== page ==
Sgt. 1st Class Mark Brummitt loves dogs. The former drill instructor not only trains soldiers, he trains dogs — mostly service dogs to help people with disabilities. It’s a part-time job and a passion.
While he and his family were watching Hinesville’s Illuminated Christmas Parade on Dec. 7, Brummitt briefly met a disabled veteran in a motorized wheelchair who was part of one of the veterans’ groups in the parade. The then-unidentified veteran expressed an interest in the service dogs Brummitt had with him.
“He asked if my dogs were service dogs and said he needed one,” Brummitt said. “After he went on by, I started thinking about how I could help him.”
Brummitt contacted the Coastal Courier for help in finding that disabled veteran. He was willing to train a service dog for free if the two of them could meet again.
Brummitt, his wife Sabra, daughter Tia, 9, and son Mark, 3, described the veteran in as much detail as they could remember. In addition to the motorized wheelchair and being part of a veterans group in the parade, they remembered the man was wearing a dark suit and hat like those worn by members of the Disabled American Veterans, Veterans of Foreign Wars and American Legion.
A quick search through the Courier’s photo archives found Walter Helmick, president of the DAV Chapter 46, riding behind a group of veterans carrying a Pearl Harbor Day banner.
“I remember talking to someone with two dogs,” Helmick said. “Yeah, I do need a service dog. I have a Labrador retriever, but I haven’t been able to train him to do very much.”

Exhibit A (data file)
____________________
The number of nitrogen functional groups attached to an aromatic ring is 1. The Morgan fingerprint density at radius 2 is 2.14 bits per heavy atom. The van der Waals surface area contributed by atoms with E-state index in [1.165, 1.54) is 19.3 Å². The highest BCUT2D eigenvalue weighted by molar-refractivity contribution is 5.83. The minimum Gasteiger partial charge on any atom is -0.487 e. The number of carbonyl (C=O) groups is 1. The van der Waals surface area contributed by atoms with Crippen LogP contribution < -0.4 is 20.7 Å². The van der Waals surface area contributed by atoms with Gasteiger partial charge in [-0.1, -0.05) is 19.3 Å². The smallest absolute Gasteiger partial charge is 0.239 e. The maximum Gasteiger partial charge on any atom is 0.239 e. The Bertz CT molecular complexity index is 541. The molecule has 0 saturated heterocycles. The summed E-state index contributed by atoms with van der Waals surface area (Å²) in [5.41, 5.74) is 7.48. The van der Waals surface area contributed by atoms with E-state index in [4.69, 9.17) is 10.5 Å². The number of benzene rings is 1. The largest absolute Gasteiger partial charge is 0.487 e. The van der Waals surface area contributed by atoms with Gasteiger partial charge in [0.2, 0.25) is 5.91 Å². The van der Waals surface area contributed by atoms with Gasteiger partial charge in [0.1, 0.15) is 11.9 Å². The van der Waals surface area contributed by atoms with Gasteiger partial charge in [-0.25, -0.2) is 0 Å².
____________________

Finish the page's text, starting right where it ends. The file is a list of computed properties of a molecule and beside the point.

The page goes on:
Helmick and Brummitt swapped phone numbers, and plans were made for Brummitt to train Helmick’s dog to provide the services he needs. Helmick said he is grateful to Brummitt for his offer and to the Courier for arranging for the two of them to meet again.
“I’m going to meet with Mr. Helmick (today),” Brummitt said. “I’ll see what he needs his Lab to do for him and begin training it. He’ll be able to control his dog on-leash or off-leash to help him around the house or whatever he needs a service dog to do.”
Brummitt said he will work with both Helmick and his dog for 20 weeks, which should be enough to get both master and dog trained sufficiently. He normally charges $100 a session, so 20 weeks of free training is a valuable offer.
Brummitt said the value of his offer is not what is important. He said he wants to help Helmick because he feels an emotional bond with disabled vets, having sustained several service-connected injuries himself during the 12 years he’s been in the Army.
“I’ve loved dogs all my life,” said Brummitt, a Kansas City, Mo. native who also helped his wife and children to become dog trainers. “When I was in junior high school, I used dog training as a science project, focusing on positive and negative re-enforcement.”
He said service dogs can provide a variety of functions beyond being guard dogs or sniffing out drugs and explosives. His German shepherd, Chaos, has been trained as an emotional-support dog and provides personal protection. Brutus, a bulldog mix that recently was rescued, is being trained to help him with hypersomnolence, a condition characterized by excessive sleepiness.
Because Chaos has been trained as an emotional-support dog with what Brummitt calls “lowered intensity,” he uses him to “stabilize” a new dog like Brutus, who came to him with serious emotional trauma. It’s not surprising one of Brummitt’s mentors is Cesar Millan of National Geographic Channel’s “The Dog Whisperer.”
“You can train a dog to do just about anything,” Brummitt said. “Dogs can even be trained to smell cancer. A dog can also be trained to detect when its owner is about to have a seizure and go for help when it’s needed.”